A sneeze is an involuntary, forceful expulsion of air through the mouth and nose. It requires the coordination of muscles of the chest, throat and face. It is very common, and not a sign of serious problems.
The resulting stream or air carries tiny particles and droplets, and can reach an estimated wind speed of around 1 000 km/h.
Inhaled particles touching the lining of the nose trigger the release of histamine, which causes the nerve cells in the nose to send a signal to the brain. The result is a sneeze which dislodges the irritating particles which started the whole reflex cycle in the first place.
Anything causing irritation to the nasal mucosa can thus result in a sneeze, and common causes are:
Allergy – allergic rhinitis, allergy to mould, danders, and so on;
Inhaled irritants – dust or powders; and
Virus infections – the common cold, or upper respiratory tract infections.
In some people, sudden exposure to bright light, usually sunlight, can cause a reflex photic sneeze. Even more rare is sneezing after a large meal, triggered by a full stomach. This condition, called snatiation, is a genetically determined.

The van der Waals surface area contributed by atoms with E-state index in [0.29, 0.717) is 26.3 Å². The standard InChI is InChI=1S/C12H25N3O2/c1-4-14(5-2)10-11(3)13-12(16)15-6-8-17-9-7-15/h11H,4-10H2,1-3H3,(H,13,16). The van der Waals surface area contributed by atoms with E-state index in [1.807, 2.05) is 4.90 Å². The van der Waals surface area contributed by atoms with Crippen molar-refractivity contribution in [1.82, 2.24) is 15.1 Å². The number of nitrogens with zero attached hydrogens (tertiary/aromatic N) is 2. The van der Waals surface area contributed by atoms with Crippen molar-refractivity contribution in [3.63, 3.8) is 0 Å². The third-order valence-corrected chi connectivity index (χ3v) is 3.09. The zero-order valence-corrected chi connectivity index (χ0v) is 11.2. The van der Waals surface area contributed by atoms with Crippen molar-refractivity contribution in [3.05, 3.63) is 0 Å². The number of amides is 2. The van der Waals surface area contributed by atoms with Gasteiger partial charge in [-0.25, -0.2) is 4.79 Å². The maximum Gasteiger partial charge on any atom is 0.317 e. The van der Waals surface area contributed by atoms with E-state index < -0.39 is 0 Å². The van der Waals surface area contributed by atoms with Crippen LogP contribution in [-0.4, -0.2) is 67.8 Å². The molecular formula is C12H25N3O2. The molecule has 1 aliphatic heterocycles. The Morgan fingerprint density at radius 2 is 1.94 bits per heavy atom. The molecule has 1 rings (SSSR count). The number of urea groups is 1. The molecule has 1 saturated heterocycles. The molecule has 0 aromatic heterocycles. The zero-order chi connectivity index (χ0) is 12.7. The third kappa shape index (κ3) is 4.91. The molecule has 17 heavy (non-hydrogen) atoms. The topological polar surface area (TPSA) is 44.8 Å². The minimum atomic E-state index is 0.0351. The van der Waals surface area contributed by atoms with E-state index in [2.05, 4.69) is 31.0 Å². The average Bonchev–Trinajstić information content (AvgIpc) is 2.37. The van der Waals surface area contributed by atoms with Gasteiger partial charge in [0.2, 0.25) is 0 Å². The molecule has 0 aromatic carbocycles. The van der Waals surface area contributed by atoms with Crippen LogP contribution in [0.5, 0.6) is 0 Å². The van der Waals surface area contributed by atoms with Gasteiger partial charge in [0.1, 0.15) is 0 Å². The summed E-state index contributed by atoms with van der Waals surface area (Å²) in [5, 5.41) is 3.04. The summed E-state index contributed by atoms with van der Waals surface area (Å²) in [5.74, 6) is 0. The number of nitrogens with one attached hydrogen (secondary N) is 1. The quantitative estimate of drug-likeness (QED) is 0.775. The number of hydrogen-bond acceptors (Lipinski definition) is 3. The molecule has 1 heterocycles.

Many people try to hold back a sneeze, but this is regarded as dangerous: the backflow of air under high pressure can damage sinuses, and in severe cases, can rupture the eardrum. Long term problems could then include hearing loss and tinnitus.
Detailed questioning will usually indicate what triggers the sneeze. If the cause is environmental, removing the cause or limiting exposure to it will help. In the case of suspected allergies, tests can be done to identify the allergen, and appropriate desensitising can be undertaken. Impending or established illnesses are treated. Pets may be the source of allergenic danders, and a home may have a heavy load of mould: dealing with this could be a problem.
In all of the above cases, it may not be possible to remove or avoid the allergen. In these cases, symptomatic treatment can be given. Antihistamines are effective, and special non-sedating types can be used during the day. For chronic conditions, nasal steroid sprays can be very effective.
Sneezing can spray up to 40 000 small droplets and particles at a time. If these particles and droplets contain infectious organisms, the sneeze becomes a very effective aerosol method of disease distribution.
(Dr AG Hall)